3. Steve says:

    “I can see it now, do away with OSHA and code inspectors and we will look just like the schools and roads in Tijuana or Mississippi.”

    OSHA and code inspectors are good reasons for not needing prevailing wages or unions.

  4. Steve says:

    Mississippi ???? !!!

  5. John Ridgeway says:

    Yes, MS. Been there done that. Gotta into the country areas to see what I mean.

  6. Steve says:

    Rural roads are rough everywhere..ever been to Massachusetts?
    Bridges have nets underneath to catch falling bits of concrete.

    Nevertheless, OSHA and building codes easily take the place of union and prevailing wage.

  7. John Ridgeway says:

    Never been to MA. Seems like you you have a lot experience in the building trades.

  8. Steve says:

    Indirectly. Install and service anti theft electronics. In the course of installing we interface with a lot of union and non union laborers.
    Unions have taken a real beating and they are still climbing out of the recession (no matter what we are being told in the media) Channel 8 aired a story anchored by Paula Francis about how difficult it is to get construction labor. I asked a couple union guys about this and they just laughed. It used to be they got 3 year jobs, now they are lucky to get 3 week jobs and the waiting list is 900 people deep. Its actually unusual to see local contractors on jobs anymore.

    Rolling over the school bonds is going to be great for union labor in Clark County but there is really zero reason we should be paying anything more than market rates. Prevailing wage needs to go away it only hurts local labor today because it puts them behind out of state labor. Additionally, more people will be employed as a direct result of paying the going rates they are currently receiving for those short jobs. And the schools project will be a job they can rely on for a few years.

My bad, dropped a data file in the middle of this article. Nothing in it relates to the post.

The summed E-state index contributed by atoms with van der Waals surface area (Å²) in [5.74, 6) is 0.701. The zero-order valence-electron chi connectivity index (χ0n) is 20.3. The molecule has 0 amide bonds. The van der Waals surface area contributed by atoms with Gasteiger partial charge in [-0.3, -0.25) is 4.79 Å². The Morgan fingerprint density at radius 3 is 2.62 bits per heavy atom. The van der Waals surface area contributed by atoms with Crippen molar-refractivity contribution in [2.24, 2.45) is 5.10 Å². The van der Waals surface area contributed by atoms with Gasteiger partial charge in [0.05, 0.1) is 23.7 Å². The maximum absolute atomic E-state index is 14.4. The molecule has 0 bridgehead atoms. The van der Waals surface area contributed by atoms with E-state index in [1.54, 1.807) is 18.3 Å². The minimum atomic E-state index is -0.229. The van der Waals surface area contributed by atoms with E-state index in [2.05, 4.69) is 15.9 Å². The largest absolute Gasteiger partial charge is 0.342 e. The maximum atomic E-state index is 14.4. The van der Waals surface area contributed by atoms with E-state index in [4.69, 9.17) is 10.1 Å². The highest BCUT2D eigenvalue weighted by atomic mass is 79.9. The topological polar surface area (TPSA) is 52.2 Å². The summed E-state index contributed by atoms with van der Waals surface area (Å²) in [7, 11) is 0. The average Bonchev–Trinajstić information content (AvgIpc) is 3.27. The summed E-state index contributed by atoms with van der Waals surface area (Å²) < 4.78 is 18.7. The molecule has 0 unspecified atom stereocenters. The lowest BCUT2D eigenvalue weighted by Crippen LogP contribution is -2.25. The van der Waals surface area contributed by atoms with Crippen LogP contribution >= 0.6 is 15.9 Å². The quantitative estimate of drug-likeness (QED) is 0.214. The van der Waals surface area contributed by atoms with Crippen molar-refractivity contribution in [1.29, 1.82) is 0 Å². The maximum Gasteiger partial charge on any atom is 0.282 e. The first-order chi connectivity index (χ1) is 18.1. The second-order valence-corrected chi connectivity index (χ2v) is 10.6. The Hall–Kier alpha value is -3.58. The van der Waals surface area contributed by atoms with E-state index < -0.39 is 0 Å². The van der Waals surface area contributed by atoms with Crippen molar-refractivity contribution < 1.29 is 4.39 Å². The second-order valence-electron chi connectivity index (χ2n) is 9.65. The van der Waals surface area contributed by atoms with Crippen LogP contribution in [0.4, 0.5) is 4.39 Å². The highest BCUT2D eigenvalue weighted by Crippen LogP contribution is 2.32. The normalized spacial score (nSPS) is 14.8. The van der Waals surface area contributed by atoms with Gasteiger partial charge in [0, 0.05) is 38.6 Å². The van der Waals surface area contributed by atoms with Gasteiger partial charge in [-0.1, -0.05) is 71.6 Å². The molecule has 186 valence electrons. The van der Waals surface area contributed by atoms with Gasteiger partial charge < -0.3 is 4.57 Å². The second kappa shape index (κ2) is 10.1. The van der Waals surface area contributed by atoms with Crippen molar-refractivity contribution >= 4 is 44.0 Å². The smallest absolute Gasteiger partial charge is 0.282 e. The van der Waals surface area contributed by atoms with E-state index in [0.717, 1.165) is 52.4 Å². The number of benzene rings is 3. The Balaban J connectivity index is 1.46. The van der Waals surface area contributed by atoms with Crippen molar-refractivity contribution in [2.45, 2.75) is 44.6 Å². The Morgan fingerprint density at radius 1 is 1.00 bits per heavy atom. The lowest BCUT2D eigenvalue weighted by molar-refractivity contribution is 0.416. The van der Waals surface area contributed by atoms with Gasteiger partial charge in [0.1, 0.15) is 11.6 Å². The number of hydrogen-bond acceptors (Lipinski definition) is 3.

This will take a good number of laborers off the market, effectively increasing the going rate (for labor) across all of the trades.
    Eliminating prevailing wage today, helps everyone. Keeping it only helps a few.

    As for the North East, while working for Kodak, I drove all over the area. Rural and City. MA has a bunch of infrastructure in serious need of real repair. There are bridges with nets attached to catch falling concrete, there are potholes so big (as spring comes) that motorcycles get swallowed up. The Mass Pike has asphalt problems out west. New York Thruway is a hundred times better.
    All across this country there is need for construction but we are pricing ourselves out of the market. AND (in doing so) hurting those very people we claim we want to help.

  9. Winston Smith says:

    Can’t find OSHA anywhere in my pocket Constitution…

  10. John Ridgeway says: